Manhattan District Attorney Shuts Down Jim Jordan’s Ploy To Subvert Justice

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Manhattan District Attorney Alvin Bragg and Rep. Jim Jordan (R-Ohio), the latter of whom is working alongside other leading Republicans in that legislative chamber including Reps. James Comer (Ky.) and Bryan Steil (Wisc.), are still exchanging words, so to speak.

Jordan and his fellow Republicans are still seeking details on Bragg’s criminal investigation implicating Trump, having issued another lengthy letter outlining their demands after an initial letter from Bragg’s team largely rejected their ploy. The underlying requests from the Republicans cover materials like communications and associated documents involving two formerly top investigators on Bragg’s team, Mark Pomerantz and Carey Dunne, and relating to Trump. In another reply, Bragg has rejected the Republicans’ push yet again.

“We evaluate cases in our jurisdiction based on the facts, the law, and the evidence,” a statement posted to Bragg’s official account on Twitter says. “It is not appropriate for Congress to interfere with pending local investigations. This unprecedented inquiry by federal elected officials into an ongoing matter serves only to hinder, disrupt and undermine the legitimate work of our dedicated prosecutors. As always, we will continue to follow the facts and be guided by the rule of law in everything we do.”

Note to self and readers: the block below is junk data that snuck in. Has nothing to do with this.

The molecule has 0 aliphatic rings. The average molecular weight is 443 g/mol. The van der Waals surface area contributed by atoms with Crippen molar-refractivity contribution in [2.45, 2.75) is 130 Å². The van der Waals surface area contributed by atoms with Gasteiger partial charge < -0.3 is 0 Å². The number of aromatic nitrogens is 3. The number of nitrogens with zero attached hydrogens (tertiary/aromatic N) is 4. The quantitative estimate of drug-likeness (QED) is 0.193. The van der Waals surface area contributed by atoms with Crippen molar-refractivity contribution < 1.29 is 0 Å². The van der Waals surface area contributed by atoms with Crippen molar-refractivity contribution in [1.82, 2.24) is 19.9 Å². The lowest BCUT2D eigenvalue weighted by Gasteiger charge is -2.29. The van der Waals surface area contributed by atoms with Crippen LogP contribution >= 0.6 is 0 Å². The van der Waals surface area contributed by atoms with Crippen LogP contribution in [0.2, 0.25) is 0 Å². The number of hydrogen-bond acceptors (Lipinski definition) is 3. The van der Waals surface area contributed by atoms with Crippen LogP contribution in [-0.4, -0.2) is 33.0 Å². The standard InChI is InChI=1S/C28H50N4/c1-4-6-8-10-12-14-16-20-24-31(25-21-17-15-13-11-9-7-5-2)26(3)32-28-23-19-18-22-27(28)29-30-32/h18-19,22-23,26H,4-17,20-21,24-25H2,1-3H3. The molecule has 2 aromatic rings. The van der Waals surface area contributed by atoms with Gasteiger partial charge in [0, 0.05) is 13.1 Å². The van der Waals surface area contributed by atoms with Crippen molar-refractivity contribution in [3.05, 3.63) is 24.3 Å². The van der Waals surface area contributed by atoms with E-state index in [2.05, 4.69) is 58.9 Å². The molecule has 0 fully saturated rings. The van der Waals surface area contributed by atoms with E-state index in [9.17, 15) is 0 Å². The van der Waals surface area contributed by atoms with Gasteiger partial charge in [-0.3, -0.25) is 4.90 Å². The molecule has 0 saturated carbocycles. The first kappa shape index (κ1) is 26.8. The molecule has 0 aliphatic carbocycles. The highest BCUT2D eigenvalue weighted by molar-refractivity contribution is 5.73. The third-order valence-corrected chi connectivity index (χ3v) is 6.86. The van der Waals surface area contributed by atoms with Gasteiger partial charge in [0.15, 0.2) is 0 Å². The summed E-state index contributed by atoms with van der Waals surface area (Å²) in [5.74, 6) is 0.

In the earlier letter from Bragg’s team replying to the Republicans, a lawyer working with the local prosecutor raised concerns about Congress intruding on specifically local law enforcement powers and at least possibly overstepping the more general restrictions on investigations by that body to matters other than law enforcement. Although the subsequent reply from the Republicans was lengthy, it also raised some oddly specific complaints in attempts to justify the existence of a federal interest, including that there could supposedly be conflicts between the Secret Service and local cops should Trump be obliged to be processed in the local criminal justice system like anybody else getting charged. Did the Secret Service say there could be such an issue, or is this just Republicans trying to make up and take over others’ concerns?

Besides, there’s been talk about the relevant authorities already coordinating security specifics should Trump actually be charged. There’s also been prep for possible security concerns around demonstrations that almost completely haven’t actually materialized. The Republicans also more generally rejected the idea of the more uniform power of the district attorney’s office to reject federal meddling attempts — and in their letter, the Republicans signed onto the missive suggested potential legislation to shield ex-presidents from such prosecutions. Trump, meanwhile, is still raging, having raised a threat of so-called death and destruction accompanying an indictment, should it emerge. A grand jury would need to approve any such charges.

Image: Gage Skidmore/ Creative Commons